Members of the Vintage Cycle Club of Victoria riding to Sydney, 1988. Photograph courtesy of Paul Farren.

Riding High: Adventures with ‘Black Bess’

High-wheelers, known later as penny-farthings, arrived in Melbourne in 1875, and soon confirmed the speed, excitement and potential of the bicycle. High-wheelers featured rubber ‘cushion’ tyres, so were more comfortable than the old ‘boneshakers’, but they were difficult and dangerous to manage. Riders sat more than two and a half metres off the ground, making it hard to mount and a long way to fall. On a high-wheeler, however, a fit cyclist could sustain speeds of between 16 and 25 kilometres an hour, meaning that, for the first time in history, a person moving under their own power could travel as fast as a trotting horse. Among athletic young men, in particular, the high-wheeler promised an exciting future of transport for work and recreation. The arrival of the low-mount ‘safety’ bicycle in the 1880s rendered the high-wheeler obsolete, although dedicated riders still flew around on them for a few more years. Then, they all but disappeared.

Australian vintage bicycle collectors have always loved penny-farthings. However, in the 1970s and 1980s a renewed interest in Australian history fostered a fresh interest in these amazing machines. Harry Clarke was one of those caught up in the new wave of enthusiasm for vintage bikes.  Harry raced road bikes as a lad during the 1940s and even had a stint as a pro during the 1950s. In the 1980s, his passion for bikes took an exciting new direction when he impulsively purchased a penny-farthing bicycle, which he dubbed ‘Black Bess’. Although he had never ridden such a machine before, Harry’s long experience as a bike racer had left him with, in his words, an ‘egotistical belief that he could ride anything’. After repeated falls and small injuries, he contacted another rider who he believed might be able to assist. Harry borrowed a smaller penny-farthing on which he could practice his technique. Once he mastered the smaller machine he transferred his technique to the full size bike. Within a few months he was invited to compete in the National Penny-Farthing Championships in Evandale, Tasmania. From then Harry confesses to being ‘hooked’, attending the annual Evandale festival for the next 20 years.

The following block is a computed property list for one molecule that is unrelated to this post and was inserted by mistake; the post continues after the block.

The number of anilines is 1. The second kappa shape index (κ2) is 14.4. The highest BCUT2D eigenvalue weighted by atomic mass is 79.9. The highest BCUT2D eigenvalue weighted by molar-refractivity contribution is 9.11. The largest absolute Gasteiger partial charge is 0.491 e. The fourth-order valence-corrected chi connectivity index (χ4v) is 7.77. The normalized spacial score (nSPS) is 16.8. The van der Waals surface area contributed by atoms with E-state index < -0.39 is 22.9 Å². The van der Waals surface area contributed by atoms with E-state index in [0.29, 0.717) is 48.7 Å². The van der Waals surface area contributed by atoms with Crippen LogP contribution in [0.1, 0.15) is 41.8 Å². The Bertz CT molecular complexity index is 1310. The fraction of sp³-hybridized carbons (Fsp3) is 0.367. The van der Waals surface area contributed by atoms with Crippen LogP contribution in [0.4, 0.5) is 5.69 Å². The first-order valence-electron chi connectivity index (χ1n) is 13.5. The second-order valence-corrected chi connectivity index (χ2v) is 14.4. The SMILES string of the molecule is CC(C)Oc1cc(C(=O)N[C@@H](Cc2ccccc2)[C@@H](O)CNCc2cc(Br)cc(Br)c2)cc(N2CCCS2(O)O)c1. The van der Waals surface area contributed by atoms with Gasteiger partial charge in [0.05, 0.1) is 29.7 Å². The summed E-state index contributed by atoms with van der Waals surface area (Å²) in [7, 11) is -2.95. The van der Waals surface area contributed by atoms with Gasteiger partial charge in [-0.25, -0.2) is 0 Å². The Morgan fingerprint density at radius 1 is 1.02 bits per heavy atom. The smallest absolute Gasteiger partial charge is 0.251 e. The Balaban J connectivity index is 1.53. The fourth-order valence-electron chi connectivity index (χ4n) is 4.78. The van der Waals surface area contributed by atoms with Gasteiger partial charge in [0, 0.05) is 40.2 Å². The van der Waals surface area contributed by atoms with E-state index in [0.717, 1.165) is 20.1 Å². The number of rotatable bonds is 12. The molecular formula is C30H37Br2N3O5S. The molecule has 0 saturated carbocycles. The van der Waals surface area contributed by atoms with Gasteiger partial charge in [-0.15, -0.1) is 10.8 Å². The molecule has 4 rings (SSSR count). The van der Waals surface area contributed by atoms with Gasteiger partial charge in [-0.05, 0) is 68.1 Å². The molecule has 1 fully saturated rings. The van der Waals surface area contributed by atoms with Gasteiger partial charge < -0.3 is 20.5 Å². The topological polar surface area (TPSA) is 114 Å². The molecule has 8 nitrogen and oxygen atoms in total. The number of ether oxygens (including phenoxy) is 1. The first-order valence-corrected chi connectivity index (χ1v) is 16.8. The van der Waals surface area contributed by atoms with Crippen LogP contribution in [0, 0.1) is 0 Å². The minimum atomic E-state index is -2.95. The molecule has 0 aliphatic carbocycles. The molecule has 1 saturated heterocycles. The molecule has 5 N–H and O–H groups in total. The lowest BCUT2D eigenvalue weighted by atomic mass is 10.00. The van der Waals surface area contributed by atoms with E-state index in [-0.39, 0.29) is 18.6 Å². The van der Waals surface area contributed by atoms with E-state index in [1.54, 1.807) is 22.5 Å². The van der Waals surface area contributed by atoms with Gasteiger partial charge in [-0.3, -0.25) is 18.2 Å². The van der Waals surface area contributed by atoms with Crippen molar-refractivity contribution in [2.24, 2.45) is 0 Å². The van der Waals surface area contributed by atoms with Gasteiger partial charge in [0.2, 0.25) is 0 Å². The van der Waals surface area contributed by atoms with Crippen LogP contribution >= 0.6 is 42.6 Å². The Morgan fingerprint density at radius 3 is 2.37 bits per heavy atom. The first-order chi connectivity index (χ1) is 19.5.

Black and white photograph of a man standing beside a penny-farthing bicycle. The man, who wears a helmet and has zinc cream across his cheeks, rests his head on the handlebars. He wears cycling gloves, shorts and a shirt with stars and stripes at the front.

Harry Clarke with ‘Black Bess’ in Tasmania, 1995. Image courtesy: Evandale Village Fair and National Penny-Farthing Championships

I spent a few hours with Harry last year and while I was leafing through newspaper clippings and photographs of Harry at various events and festivals, I couldn’t help notice just how overjoyed he appeared in the photographs. And it occurred to me that Harry’s thrill at mastering the high wheeler must have been similar to kind of excitement that spread across Australia when these bikes first appeared on Australian streets over 140 years ago. And, although the high wheelers presence was short-lived, they helped inspired an enthusiasm for riding that is with us still.

Harry’s high wheeler will be part of a new travelling exhibition called Freewheeling: Cycling in Australia, due to tour nationally from August 2014. You can learn more about Harry’s adventures with Black Bess (including pictures of his journey from Melbourne to Sydney), in this NMA collection highlight.

(Top image: Members of the Vintage Cycle Club of Victoria riding to Sydney, 1988. Photograph courtesy of Paul Farren)

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